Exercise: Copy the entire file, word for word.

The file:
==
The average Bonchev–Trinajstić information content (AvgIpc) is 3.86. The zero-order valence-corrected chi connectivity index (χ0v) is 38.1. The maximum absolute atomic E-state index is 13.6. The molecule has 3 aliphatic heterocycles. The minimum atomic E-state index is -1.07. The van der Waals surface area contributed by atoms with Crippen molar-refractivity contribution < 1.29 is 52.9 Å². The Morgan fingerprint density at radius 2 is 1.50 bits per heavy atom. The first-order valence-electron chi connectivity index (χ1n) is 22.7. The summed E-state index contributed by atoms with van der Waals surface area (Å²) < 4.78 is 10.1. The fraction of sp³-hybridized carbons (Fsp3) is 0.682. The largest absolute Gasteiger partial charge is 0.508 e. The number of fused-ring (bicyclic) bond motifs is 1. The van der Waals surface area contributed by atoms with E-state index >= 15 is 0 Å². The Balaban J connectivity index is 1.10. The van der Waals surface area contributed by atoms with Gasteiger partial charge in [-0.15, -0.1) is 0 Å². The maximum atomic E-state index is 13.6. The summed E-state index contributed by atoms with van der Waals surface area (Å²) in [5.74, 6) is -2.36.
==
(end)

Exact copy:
The average Bonchev–Trinajstić information content (AvgIpc) is 3.86. The zero-order valence-corrected chi connectivity index (χ0v) is 38.1. The maximum absolute atomic E-state index is 13.6. The molecule has 3 aliphatic heterocycles. The minimum atomic E-state index is -1.07. The van der Waals surface area contributed by atoms with Crippen molar-refractivity contribution < 1.29 is 52.9 Å². The Morgan fingerprint density at radius 2 is 1.50 bits per heavy atom. The first-order valence-electron chi connectivity index (χ1n) is 22.7. The summed E-state index contributed by atoms with van der Waals surface area (Å²) < 4.78 is 10.1. The fraction of sp³-hybridized carbons (Fsp3) is 0.682. The largest absolute Gasteiger partial charge is 0.508 e. The number of fused-ring (bicyclic) bond motifs is 1. The van der Waals surface area contributed by atoms with E-state index >= 15 is 0 Å². The Balaban J connectivity index is 1.10. The van der Waals surface area contributed by atoms with Gasteiger partial charge in [-0.15, -0.1) is 0 Å². The maximum atomic E-state index is 13.6. The summed E-state index contributed by atoms with van der Waals surface area (Å²) in [5.74, 6) is -2.36.